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Robot Sent for Information on Trapped Miners

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Melody Kokoszka, NPR
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Melody Kokoszka, NPR
A couple walks Tuesday to the Sago Baptist Church

A couple walks Tuesday to the Sago Baptist Church, where family members of trapped miners are gathered. Reuters hide caption

toggle caption Reuters

Rescue workers have drilled a hole into a West Virginia mine where 13 miners have been trapped for more than 24 hours. A camera-equipped robot was sent to search for signs of life. Officials say results of air-quality tests are discouraging. Emily Corio of West Virginia Public Broadcasting reports.

RENEE MONTAGNE, host:

This is MORNING EDITION from NPR News. I'm Renee Montagne.

Early today rescue workers drilled a hole into a West Virginia mine where 13 miners have been trapped for more than 24 hours. Rescuers sent a camera-equipped robot into the mine to search for signs of life. Ben Hatfield is chief executive officer of the mine's owner, International Coal Group, Inc. He described the operation.

Mr. BEN HATFIELD (CEO, International Coal Group, Inc.): At approximately 5:38 AM, the drill hole penetrated the Sago mine near where the trapped miners were thought to be. While the drill still remained in the hole, drill crew pounded on the steel and then listened for a response. They repeated this process several times over a 10-minute period, but the drill crew heard no response.

MONTAGNE: Ben Hatfield said officials tested the air quality in the mine for carbon monoxide. He said the results of those tests are not encouraging.

Mr. HATFIELD: While we're very disappointed by the information we've received thus far, we remain determined to continue the search so long as there is hope and hope remains.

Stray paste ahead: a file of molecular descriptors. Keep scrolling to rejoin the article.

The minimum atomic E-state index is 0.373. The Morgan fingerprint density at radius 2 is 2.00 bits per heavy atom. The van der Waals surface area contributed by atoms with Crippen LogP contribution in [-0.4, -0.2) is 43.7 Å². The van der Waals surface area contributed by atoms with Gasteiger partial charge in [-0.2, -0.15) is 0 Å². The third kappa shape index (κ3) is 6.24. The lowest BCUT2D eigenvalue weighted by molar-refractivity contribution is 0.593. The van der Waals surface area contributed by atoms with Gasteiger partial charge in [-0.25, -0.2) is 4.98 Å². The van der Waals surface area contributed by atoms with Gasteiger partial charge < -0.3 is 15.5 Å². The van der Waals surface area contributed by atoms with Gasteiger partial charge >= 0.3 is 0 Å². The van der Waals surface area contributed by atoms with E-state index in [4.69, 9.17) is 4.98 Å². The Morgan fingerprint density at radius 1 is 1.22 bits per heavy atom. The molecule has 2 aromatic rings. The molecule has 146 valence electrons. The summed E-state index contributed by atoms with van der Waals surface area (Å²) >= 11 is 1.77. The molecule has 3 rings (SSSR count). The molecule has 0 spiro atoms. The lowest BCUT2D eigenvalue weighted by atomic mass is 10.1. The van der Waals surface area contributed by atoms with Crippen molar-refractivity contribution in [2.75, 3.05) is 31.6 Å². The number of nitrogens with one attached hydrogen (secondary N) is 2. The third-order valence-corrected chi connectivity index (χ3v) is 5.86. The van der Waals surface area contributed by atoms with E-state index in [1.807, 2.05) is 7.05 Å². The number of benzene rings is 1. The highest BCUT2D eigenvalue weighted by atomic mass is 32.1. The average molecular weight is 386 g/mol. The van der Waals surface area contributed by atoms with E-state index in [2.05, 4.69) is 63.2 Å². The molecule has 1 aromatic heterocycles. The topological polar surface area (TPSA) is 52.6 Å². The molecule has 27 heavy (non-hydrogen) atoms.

MONTAGNE: That's Ben Hatfield of the International Coal Group.

Emily Corio of West Virginia Public Broadcasting is near the site of the Sago mine and she joins me on the line.

And, Emily, those high levels of carbon monoxide more than could sustain life as he--Ben Hatfield said earlier. It sounds like the situation is pretty dire.

EMILY CORIO reporting:

Yeah. The mood here is really somber today. I can definitely tell a difference from yesterday. The families are all staying up at the shelter, which is a Baptist Church here in the small community of Sago. And they're really not letting the media come anywhere close to the families. And just what I'm hearing from other people is that the families are very upset right now.

MONTAGNE: Now the hope he spoke of is that maybe the miners had barricaded themselves away from the tainted air. So what is the latest on the rescue effort? Is that what they're looking for?

CORIO: Well, we're waiting for an update from the company actually. In probably just about a half an hour, we'll get an update from the company on what the latest efforts are. I'm not sure about that at this point. The only information I know is the information that was released at the press conference earlier this morning.

MONTAGNE: So we'd like to play some tape now that you gathered from the Sago Baptist Church yesterday. It's across from the mine. It's Loretta Ables, whose fiance, Fred Ware, is one of the trapped miners.

Ms. LORETTA ABLES: Well, this is his second time with the mines caving in on him. The first time his ribs got broke and put through his lungs. His ankle was broke clear in two. He's got bolts in his ankle. Another guy here just last week got a piece of metal go through his forehead. They know that gas was in that mine. Fred told them that gas was there. He told them last week and they didn't do nothing about it. And now this happened.

MONTAGNE: So we hear there that the miners themselves were worried, and I understand that the Sago mine has a history of alleged safety violations. Tell us about those citations.

CORIO: Right. Well, just in December alone there were violations concerning roof control plans and also other safeguards. And a lot of people here that are related to the miners who are trapped were voicing those concerns, that their loved ones had expressed some concern about the safety of this mine.

MONTAGNE: Emily Corio of West Virginia Public Broadcasting joining us from outside the Sago mine. Thanks very much, Emily.

CORIO: Thank you.

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